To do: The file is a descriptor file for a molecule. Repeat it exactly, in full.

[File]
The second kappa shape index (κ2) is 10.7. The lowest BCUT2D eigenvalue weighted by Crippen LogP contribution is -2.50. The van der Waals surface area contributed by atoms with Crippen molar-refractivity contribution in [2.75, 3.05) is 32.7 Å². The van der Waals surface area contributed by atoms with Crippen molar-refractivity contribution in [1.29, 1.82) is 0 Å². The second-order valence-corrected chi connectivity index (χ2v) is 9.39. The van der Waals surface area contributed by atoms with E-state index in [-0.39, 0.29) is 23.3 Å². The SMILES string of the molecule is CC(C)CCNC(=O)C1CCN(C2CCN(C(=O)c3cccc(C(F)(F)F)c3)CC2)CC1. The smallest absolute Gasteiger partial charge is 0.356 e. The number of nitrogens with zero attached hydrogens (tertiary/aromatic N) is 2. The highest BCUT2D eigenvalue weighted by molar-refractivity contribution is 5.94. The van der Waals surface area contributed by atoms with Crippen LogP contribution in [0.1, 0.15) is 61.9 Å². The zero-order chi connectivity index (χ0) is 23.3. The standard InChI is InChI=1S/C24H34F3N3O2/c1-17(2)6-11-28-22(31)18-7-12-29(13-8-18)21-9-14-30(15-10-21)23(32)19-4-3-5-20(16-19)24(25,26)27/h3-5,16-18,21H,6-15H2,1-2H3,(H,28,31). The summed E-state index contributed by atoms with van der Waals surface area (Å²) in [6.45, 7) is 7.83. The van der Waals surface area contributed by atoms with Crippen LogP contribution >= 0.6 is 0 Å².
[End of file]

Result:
The second kappa shape index (κ2) is 10.7. The lowest BCUT2D eigenvalue weighted by Crippen LogP contribution is -2.50. The van der Waals surface area contributed by atoms with Crippen molar-refractivity contribution in [2.75, 3.05) is 32.7 Å². The van der Waals surface area contributed by atoms with Crippen molar-refractivity contribution in [1.29, 1.82) is 0 Å². The second-order valence-corrected chi connectivity index (χ2v) is 9.39. The van der Waals surface area contributed by atoms with E-state index in [-0.39, 0.29) is 23.3 Å². The SMILES string of the molecule is CC(C)CCNC(=O)C1CCN(C2CCN(C(=O)c3cccc(C(F)(F)F)c3)CC2)CC1. The smallest absolute Gasteiger partial charge is 0.356 e. The number of nitrogens with zero attached hydrogens (tertiary/aromatic N) is 2. The highest BCUT2D eigenvalue weighted by molar-refractivity contribution is 5.94. The van der Waals surface area contributed by atoms with Crippen LogP contribution in [0.1, 0.15) is 61.9 Å². The zero-order chi connectivity index (χ0) is 23.3. The standard InChI is InChI=1S/C24H34F3N3O2/c1-17(2)6-11-28-22(31)18-7-12-29(13-8-18)21-9-14-30(15-10-21)23(32)19-4-3-5-20(16-19)24(25,26)27/h3-5,16-18,21H,6-15H2,1-2H3,(H,28,31). The summed E-state index contributed by atoms with van der Waals surface area (Å²) in [6.45, 7) is 7.83. The van der Waals surface area contributed by atoms with Crippen LogP contribution >= 0.6 is 0 Å².